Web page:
Downtown Plainfield Historic District
First Plat of "Planefield"
Chester Ingersoll platted the "Town of Planefield" in August 1834 north of the settlement at Walker's Grove. It was a modified grid plan of thirteen nearly square blocks with a formal Public Square at the intersection of Fox River Street and Lockport Street. Originally, Ingersoll envisioned businesses located around the public square; however, within a decade a central business district along what was known as the "Lockport Road" emerged. Until the 1870s, this roadway was known as DuPage Street; it is today's Lockport Street.
Ingersoll's town included the southern half of DuPage Street while Levi Arnold owned the northern half of it. Unlike Ingersoll's orderly blocks, Arnold allowed individuals to build haphazardly on his land while he retained ownership of it. Following Arnold's death in 1845, his wife and daughters formally platted this haphazard development as Arnold's Addition.
Commercial Area Forms
The commercial district along Lockport Street initially formed with Isaiah Clippinger dividing and selling lots in the front yard of his residence located on on [sic] the south side of DuPage Street between Illinois and Des Plaines Streets. About the same time, and on the north side of the street, George Bennitt moved twelve buildings from various lots around Plainfield and set them on DuPage Street just east of Chicago Street. The buildings were set on every other lot so that construction on the lots in between only required a front wall, rear wall, floor, and roof.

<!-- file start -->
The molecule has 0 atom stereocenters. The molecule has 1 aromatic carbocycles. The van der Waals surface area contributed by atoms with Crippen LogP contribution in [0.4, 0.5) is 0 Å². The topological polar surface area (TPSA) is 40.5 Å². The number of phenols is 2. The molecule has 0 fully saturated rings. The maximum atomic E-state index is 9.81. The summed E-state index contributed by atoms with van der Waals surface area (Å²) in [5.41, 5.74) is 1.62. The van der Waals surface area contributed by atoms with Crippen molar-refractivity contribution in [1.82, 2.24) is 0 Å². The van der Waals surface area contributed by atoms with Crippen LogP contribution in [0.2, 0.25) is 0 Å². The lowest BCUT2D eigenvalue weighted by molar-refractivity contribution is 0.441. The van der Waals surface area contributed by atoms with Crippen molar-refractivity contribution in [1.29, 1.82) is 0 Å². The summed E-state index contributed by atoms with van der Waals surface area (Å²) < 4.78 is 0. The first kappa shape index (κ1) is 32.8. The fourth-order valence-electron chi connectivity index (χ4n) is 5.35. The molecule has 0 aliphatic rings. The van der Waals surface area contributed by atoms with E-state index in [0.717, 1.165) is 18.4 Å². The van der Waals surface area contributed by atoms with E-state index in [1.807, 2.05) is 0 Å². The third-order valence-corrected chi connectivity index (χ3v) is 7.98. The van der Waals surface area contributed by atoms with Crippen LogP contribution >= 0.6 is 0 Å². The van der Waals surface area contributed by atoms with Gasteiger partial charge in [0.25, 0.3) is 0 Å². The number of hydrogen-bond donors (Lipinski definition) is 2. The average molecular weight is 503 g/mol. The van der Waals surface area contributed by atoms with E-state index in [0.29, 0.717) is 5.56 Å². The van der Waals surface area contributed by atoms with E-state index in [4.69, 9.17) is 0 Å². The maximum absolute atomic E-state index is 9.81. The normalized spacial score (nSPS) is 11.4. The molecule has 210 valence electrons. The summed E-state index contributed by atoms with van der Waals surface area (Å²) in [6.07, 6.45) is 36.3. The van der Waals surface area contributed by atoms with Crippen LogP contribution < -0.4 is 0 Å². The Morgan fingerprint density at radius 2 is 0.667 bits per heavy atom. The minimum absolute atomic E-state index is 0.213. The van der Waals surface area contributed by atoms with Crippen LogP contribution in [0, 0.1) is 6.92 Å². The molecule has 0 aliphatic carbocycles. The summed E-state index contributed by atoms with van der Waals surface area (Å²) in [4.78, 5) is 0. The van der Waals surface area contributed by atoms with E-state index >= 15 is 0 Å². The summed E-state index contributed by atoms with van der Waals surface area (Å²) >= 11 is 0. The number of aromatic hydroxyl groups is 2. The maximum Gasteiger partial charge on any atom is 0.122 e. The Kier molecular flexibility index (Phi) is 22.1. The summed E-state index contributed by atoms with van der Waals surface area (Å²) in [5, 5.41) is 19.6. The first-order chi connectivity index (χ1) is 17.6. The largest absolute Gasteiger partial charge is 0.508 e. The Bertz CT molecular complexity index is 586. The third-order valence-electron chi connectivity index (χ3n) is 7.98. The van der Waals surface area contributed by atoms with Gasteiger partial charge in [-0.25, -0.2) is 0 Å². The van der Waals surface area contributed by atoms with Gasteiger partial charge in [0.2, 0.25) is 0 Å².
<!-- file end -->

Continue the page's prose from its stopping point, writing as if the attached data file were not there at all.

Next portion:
In the 1850s and 1860s, Congregationalists, Baptists, Methodists, and Universalists constructed churches. The Plymouth Congregational Church, Sharon United Methodist, and Plainfield United Methodist remain in the downtown today.
The northern and southern portions of Plainfield were united as a single community in April 1869. The Village of Plainfield was incorporated under the general law of the State of Illinois on June 30, 1877.
[Inset photo captions read]
[Top right of marker]
Fires between 1881 and 1898 destroyed most of the early wooden structures along Lockport Street between Illinois and Des Plaines Street. After, the buildings were typically constructed of brick in [an] attempt to minimize the risk of fire.
Top left: North side of Lockport Street prior to the fires of the 1880s and 1890s.
Bottom left: The south side of Lockport Street after the fire of 1898.
[Large photo at bottom right]
The Masonic Block building was designed by J.E. Minett, an Aurora architect, and was constructed in 1892.
[Bottom left photos]
Early photographs and postcards of Plainfield churches. From left, St. Mary's Church, the Universalist Church, and the Congregational Church.